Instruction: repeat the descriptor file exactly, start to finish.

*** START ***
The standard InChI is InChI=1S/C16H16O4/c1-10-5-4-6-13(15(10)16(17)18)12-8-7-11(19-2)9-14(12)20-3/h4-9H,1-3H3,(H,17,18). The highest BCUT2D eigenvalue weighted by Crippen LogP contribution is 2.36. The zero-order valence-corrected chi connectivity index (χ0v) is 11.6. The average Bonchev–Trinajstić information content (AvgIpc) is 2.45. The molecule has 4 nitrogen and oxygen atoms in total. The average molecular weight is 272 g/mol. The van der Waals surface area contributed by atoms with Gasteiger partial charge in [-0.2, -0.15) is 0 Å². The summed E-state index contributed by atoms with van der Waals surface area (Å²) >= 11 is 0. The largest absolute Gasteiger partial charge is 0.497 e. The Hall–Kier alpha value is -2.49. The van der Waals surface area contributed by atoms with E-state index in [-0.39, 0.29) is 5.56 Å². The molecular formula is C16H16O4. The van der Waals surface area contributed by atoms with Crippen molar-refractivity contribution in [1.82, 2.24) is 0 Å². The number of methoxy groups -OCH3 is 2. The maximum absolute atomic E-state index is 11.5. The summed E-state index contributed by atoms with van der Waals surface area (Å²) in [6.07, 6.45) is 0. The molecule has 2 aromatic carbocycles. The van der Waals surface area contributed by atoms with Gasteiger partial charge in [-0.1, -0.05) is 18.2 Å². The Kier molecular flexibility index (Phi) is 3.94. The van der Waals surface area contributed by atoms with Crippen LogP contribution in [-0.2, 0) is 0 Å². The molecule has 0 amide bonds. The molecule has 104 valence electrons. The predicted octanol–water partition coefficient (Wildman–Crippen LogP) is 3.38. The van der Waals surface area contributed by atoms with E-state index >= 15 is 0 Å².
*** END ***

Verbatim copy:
The standard InChI is InChI=1S/C16H16O4/c1-10-5-4-6-13(15(10)16(17)18)12-8-7-11(19-2)9-14(12)20-3/h4-9H,1-3H3,(H,17,18). The highest BCUT2D eigenvalue weighted by Crippen LogP contribution is 2.36. The zero-order valence-corrected chi connectivity index (χ0v) is 11.6. The average Bonchev–Trinajstić information content (AvgIpc) is 2.45. The molecule has 4 nitrogen and oxygen atoms in total. The average molecular weight is 272 g/mol. The van der Waals surface area contributed by atoms with Gasteiger partial charge in [-0.2, -0.15) is 0 Å². The summed E-state index contributed by atoms with van der Waals surface area (Å²) >= 11 is 0. The largest absolute Gasteiger partial charge is 0.497 e. The Hall–Kier alpha value is -2.49. The van der Waals surface area contributed by atoms with E-state index in [-0.39, 0.29) is 5.56 Å². The molecular formula is C16H16O4. The van der Waals surface area contributed by atoms with Crippen molar-refractivity contribution in [1.82, 2.24) is 0 Å². The number of methoxy groups -OCH3 is 2. The maximum absolute atomic E-state index is 11.5. The summed E-state index contributed by atoms with van der Waals surface area (Å²) in [6.07, 6.45) is 0. The molecule has 2 aromatic carbocycles. The van der Waals surface area contributed by atoms with Gasteiger partial charge in [-0.1, -0.05) is 18.2 Å². The Kier molecular flexibility index (Phi) is 3.94. The van der Waals surface area contributed by atoms with Crippen LogP contribution in [-0.2, 0) is 0 Å². The molecule has 0 amide bonds. The molecule has 104 valence electrons. The predicted octanol–water partition coefficient (Wildman–Crippen LogP) is 3.38. The van der Waals surface area contributed by atoms with E-state index >= 15 is 0 Å².